7 min read 9 Oct 18
Summary: The summer felt quite volatile, with lots of headlines about trade agreements, elections and the like, as well as some big price moves in Turkey, Argentina, and Italy.
However, not much really changed. Even the specific issues above were largely what we were writing about three months ago and the key themes of the day were still in place:
It also explains why we have had limited pressure on global equity markets. We’ve written frequently about the importance of rate pressures (or ‘valuation risk’) for all assets, but in Q3 growth concerns were the main issue (China, trade wars, and the like). Against this background there was diversification in equity performance:
And while much was made out of US Dollar strength versus emerging markets, the market was largely discerning: punishing Turkey and Argentina, but with strong gains out of Mexico.
However, while Q3 looked like more of the same, there have already been some more interesting signs of shifting behaviour in the first week of Q4.
Over the last three years, equity markets have de-rated (got ‘cheaper’) either due to fears about growth, as was the case in the first half of 2016, or due to a broader reassessment of discount rates. Since the financial crisis we have been used to equities ‘cheapening up’ (usually with prices falling) in response to the former (growth fears).
However, there are signs that potential pressure from interest rates are becoming more significant. This ‘valuation risk’ appeared to be in evidence in February this year, as evidenced by a steepening in the yield curve (as we wrote at the time).
The different sources of de-rating can be seen in figure 2 below, which shows a measure of equity valuation (the forward earnings yield, a higher level implies ‘cheaper’ valuations) alongside a measure of US curve steepness (right hand axis, a rising line indicates a steepening). For equities, I have used the FTSE World ex-US index to show that the de-rating this year was not just a result of US tax cuts.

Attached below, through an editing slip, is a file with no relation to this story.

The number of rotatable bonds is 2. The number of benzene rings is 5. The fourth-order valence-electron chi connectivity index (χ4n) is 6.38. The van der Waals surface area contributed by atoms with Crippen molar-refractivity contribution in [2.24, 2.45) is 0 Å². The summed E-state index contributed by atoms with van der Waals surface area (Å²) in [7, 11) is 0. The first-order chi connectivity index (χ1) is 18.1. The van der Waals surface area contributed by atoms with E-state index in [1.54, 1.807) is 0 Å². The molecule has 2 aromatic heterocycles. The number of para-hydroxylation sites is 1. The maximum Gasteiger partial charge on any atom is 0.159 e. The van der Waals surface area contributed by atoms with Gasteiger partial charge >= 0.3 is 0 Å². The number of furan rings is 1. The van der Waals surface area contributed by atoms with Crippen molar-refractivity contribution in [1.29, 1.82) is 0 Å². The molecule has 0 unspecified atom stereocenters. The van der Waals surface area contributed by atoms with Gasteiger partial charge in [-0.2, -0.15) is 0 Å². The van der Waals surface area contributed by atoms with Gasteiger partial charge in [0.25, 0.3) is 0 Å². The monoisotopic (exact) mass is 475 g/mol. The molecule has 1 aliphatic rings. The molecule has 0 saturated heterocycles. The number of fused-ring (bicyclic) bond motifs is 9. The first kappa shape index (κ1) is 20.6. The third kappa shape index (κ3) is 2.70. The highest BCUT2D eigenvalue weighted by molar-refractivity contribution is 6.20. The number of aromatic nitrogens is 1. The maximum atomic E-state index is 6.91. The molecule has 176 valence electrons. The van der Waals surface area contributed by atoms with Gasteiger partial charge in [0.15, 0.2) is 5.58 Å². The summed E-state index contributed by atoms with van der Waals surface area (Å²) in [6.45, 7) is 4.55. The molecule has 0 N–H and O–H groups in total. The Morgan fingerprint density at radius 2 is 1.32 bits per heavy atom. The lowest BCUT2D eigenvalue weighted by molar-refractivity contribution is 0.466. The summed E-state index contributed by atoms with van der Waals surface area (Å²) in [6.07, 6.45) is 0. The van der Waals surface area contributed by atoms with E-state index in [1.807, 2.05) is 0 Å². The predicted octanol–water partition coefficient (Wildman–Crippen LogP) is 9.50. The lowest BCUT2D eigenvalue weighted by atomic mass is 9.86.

In Q3, it was a return of worries about growth that drove the de-rating of equities.
As I write, the above characterisation of market behaviour already shows signs of shifting. There have been material moves at the long end of the curve which have taken US 30-Year Treasuries to yields not seen since 2014, though the shift in the curve itself is relatively modest.
This appears to be weighing more significantly on equity markets. It also creates confusion for investors who are concerned that we could be facing a ‘double whammy’: rising rates in the US and slowing growth elsewhere (this is why it could be becoming comfortable to see the US as ‘the only game in town’).
Richard Woolnough wrote last week about the important role played by US long rates, and whether we may be about to see a turning point towards a path of higher rates. The health of the US economy plays an important role here, as does the path of wage inflation.
Another important consideration could be what happens to the diversification properties offered by these bonds. We have written about this extensively in terms of cross asset correlation, but another point worth considering is the role of cash today.
For much of the last decade US cash has offered deeply unattractive returns. In that period, if investors were in need of safety, US long dated Treasuries offered a far more appealing proposition. Today the opportunity cost involved with holding cash for safety instead of long duration bonds is greatly reduced:
There are clear reasons why multi asset investors may look to long duration assets so that they can get ‘bang for their buck’ when seeking short term price diversification. But with the risk properties of Treasuries less certain today, the belief that long dated Treasuries can play this role could come under threat.
We seem to be far from such a significant change in risk perceptions but, were we to see a more meaningful move in the direction that we have seen in the last couple of weeks then Q4 could represent a more significant break with previous months than was the case in Q3.
The value of investments will fluctuate, which will cause prices to fall as well as rise and you may not get back the original amount you invested. Past performance is not a guide to future performance.